The race for Indiana attorney general has taken another turn with a prominent Republican emerging as a candidate on the last day to file with the party.
Former Congressman Todd Rokita announced Wednesday morning that he’s entering the race to oust embattled Republican incumbent Curtis Hill.
Earlier this month, Rokita suggested he might seek the party’s nomination and described Hill as “very badly wounded” after the Indiana Supreme Court suspended Hill’s law license for 30 days over accusations that he drunkenly groped a state lawmaker and three other women during a party.
Hill has denied doing anything wrong and is seeking reelection despite calls from Gov. Eric Holcomb and other top GOP leaders for his resignation. Hill’s temporary license suspension started Monday.
Rokita said he would be “the people’s attorney” if elected and fight federal government overreach and hold China accountable for its role in the coronavirus pandemic. “I can bring certainty in uncertain times,” Rokita said.
Decatur County Prosecutor Nate Harter and Indianapolis attorney John Westercamp also are challenging Hill for the Republican nomination, which will be decided in one month by state party delegates. Typically, the candidate is selected at the party’s convention, but this year the Indiana Republican Party called off the in-person convention. Speeches will be aired on TV instead and delegates will vote by mail.
Rokita, 50, said he didn’t want to challenge an incumbent from his own party, but the Supreme Court ruling made it clear Hill shouldn’t be in office.
“I waited out of respect,” Rokita said. “I waited out of due process for the law … but that pushed us to this point.”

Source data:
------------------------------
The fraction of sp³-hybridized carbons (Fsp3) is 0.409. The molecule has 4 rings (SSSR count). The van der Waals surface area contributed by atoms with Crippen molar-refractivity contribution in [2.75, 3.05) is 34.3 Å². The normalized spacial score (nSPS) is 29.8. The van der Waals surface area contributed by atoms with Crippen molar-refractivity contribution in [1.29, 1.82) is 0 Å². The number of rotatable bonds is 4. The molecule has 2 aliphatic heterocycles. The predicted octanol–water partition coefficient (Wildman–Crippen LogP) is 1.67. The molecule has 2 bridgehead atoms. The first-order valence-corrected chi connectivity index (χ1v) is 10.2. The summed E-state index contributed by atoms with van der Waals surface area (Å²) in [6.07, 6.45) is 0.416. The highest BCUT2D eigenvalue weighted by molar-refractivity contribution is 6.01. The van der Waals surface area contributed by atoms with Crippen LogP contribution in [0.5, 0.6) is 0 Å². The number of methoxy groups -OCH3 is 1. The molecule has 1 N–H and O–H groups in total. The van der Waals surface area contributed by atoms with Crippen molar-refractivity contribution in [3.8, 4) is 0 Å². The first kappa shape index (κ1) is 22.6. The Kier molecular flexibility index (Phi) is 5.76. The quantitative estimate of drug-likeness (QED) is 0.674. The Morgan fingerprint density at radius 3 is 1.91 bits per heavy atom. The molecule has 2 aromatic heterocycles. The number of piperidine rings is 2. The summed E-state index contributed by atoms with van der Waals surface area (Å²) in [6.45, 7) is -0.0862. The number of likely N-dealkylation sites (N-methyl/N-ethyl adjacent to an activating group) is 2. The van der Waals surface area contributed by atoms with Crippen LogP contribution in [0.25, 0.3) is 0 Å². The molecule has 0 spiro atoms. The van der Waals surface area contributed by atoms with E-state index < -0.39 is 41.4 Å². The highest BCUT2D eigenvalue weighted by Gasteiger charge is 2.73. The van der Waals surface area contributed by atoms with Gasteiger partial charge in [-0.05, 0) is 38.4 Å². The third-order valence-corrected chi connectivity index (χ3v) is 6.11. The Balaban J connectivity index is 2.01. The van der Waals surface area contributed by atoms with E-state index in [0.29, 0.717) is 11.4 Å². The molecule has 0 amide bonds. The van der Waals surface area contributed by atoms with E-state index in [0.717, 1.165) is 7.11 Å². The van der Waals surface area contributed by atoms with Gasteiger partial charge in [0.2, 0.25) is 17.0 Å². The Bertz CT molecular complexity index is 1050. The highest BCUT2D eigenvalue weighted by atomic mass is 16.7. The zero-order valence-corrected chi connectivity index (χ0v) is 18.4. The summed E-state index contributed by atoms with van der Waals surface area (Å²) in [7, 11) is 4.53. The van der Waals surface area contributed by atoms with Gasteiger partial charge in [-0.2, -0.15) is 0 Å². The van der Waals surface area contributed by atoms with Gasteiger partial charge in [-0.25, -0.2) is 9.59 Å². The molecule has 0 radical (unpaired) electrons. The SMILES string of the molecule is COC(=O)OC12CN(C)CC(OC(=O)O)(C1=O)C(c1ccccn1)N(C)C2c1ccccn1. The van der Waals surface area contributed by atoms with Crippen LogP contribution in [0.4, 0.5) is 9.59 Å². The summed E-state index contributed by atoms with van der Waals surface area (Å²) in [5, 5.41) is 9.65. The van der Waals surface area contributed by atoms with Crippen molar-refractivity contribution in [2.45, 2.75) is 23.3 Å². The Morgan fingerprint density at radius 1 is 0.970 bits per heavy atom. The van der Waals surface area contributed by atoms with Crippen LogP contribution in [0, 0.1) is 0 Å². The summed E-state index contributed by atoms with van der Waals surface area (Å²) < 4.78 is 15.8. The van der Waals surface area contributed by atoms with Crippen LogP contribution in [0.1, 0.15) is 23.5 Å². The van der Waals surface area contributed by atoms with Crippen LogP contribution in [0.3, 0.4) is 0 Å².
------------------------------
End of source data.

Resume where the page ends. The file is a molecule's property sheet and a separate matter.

This won’t be Rokita’s first contested convention race. In 2002, Rokita sought the party’s nomination for secretary of state after working in the office for several years. After three ballots and five hours of voting, he beat then-Vanderburgh County Commissioner Richard Mourdock; Mike Delph, who was an aide to U.S. Rep. Dan Burton at the time; and then-Marion County Coroner John McGoff.
He won the general election that year, becoming the nation’s youngest secretary of state at age 32, and won re-election in 2006. During his time as secretary of state, Rokita became known for his tough enforcement of securities laws and implementation of what was then Indiana’s new voter-identification law, a statute opponents challenged all the way to the U.S. Supreme Court.
“I’m the only one in this race that has won twice statewide. I’m tested,” Rokita said. “The others have to promise what they’re going to do in office. I have a record.”
In 2010, Rokita won the race for Indiana’s 4th Congressional District, and he served four terms in Congress. In 2018, he ran for U.S. Senate, but he lost in the Republican primary to Jasper businessman Mike Braun.
Last year, after leaving Congress, he took a job as general counsel and vice president of external affairs for Apex Benefits. The Indianapolis-based company helps employers find ways to lower health care costs.
“I was able to be successful in the private sector without being a lobbyist,” Rokita said.
Rokita enters the race with several endorsements, including from Kosciusko County Republican Party Chairman Mike Ragan, LaGrange County Republican Party Chairman Patricia Brown, state Sen. Erin Houchin and Harrison County Prosecutor J. Otto Schalk, and State Director for the Susan B. Anthony List Jodi Smith.
The winner of the GOP race will face a Democratic opponent in the fall. State Sen. Karen Tallian of Ogden Dunes and former Evansville Mayor Jonathan Weinzapfel are seeking the Democratic nomination, which also will be decided at the party’s virtual convention next month.